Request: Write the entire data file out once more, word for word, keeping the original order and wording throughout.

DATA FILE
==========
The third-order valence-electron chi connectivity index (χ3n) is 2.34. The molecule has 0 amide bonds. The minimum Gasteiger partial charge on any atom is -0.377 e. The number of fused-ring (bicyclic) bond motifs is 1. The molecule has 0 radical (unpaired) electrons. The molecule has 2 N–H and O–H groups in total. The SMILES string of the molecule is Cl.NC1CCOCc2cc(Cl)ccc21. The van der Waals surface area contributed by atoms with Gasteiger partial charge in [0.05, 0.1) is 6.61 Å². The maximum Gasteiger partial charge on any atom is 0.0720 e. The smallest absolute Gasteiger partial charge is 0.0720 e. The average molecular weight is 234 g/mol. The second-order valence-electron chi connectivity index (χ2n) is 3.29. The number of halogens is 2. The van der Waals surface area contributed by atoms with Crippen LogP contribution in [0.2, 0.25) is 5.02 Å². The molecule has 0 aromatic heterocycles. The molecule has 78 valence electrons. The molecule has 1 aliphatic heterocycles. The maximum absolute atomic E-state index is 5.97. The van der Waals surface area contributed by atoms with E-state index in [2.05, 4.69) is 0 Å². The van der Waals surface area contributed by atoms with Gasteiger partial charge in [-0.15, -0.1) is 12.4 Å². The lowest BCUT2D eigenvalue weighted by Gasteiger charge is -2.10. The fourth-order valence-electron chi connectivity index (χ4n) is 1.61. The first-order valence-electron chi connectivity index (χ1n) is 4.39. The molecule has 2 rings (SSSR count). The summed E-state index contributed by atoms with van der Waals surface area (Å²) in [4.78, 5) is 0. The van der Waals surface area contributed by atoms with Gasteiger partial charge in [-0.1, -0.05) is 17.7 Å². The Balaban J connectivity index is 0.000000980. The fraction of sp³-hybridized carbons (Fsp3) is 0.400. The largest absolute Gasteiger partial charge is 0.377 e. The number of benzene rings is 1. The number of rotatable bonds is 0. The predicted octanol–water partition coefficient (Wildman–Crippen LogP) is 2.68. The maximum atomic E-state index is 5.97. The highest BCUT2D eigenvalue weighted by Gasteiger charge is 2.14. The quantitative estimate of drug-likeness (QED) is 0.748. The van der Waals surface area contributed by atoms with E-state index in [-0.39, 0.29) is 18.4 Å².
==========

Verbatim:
The third-order valence-electron chi connectivity index (χ3n) is 2.34. The molecule has 0 amide bonds. The minimum Gasteiger partial charge on any atom is -0.377 e. The number of fused-ring (bicyclic) bond motifs is 1. The molecule has 0 radical (unpaired) electrons. The molecule has 2 N–H and O–H groups in total. The SMILES string of the molecule is Cl.NC1CCOCc2cc(Cl)ccc21. The van der Waals surface area contributed by atoms with Gasteiger partial charge in [0.05, 0.1) is 6.61 Å². The maximum Gasteiger partial charge on any atom is 0.0720 e. The smallest absolute Gasteiger partial charge is 0.0720 e. The average molecular weight is 234 g/mol. The second-order valence-electron chi connectivity index (χ2n) is 3.29. The number of halogens is 2. The van der Waals surface area contributed by atoms with Crippen LogP contribution in [0.2, 0.25) is 5.02 Å². The molecule has 0 aromatic heterocycles. The molecule has 78 valence electrons. The molecule has 1 aliphatic heterocycles. The maximum absolute atomic E-state index is 5.97. The van der Waals surface area contributed by atoms with E-state index in [2.05, 4.69) is 0 Å². The van der Waals surface area contributed by atoms with Gasteiger partial charge in [-0.15, -0.1) is 12.4 Å². The lowest BCUT2D eigenvalue weighted by Gasteiger charge is -2.10. The fourth-order valence-electron chi connectivity index (χ4n) is 1.61. The first-order valence-electron chi connectivity index (χ1n) is 4.39. The molecule has 2 rings (SSSR count). The summed E-state index contributed by atoms with van der Waals surface area (Å²) in [4.78, 5) is 0. The van der Waals surface area contributed by atoms with Gasteiger partial charge in [-0.1, -0.05) is 17.7 Å². The Balaban J connectivity index is 0.000000980. The fraction of sp³-hybridized carbons (Fsp3) is 0.400. The largest absolute Gasteiger partial charge is 0.377 e. The number of benzene rings is 1. The number of rotatable bonds is 0. The predicted octanol–water partition coefficient (Wildman–Crippen LogP) is 2.68. The maximum atomic E-state index is 5.97. The highest BCUT2D eigenvalue weighted by Gasteiger charge is 2.14. The quantitative estimate of drug-likeness (QED) is 0.748. The van der Waals surface area contributed by atoms with E-state index in [-0.39, 0.29) is 18.4 Å².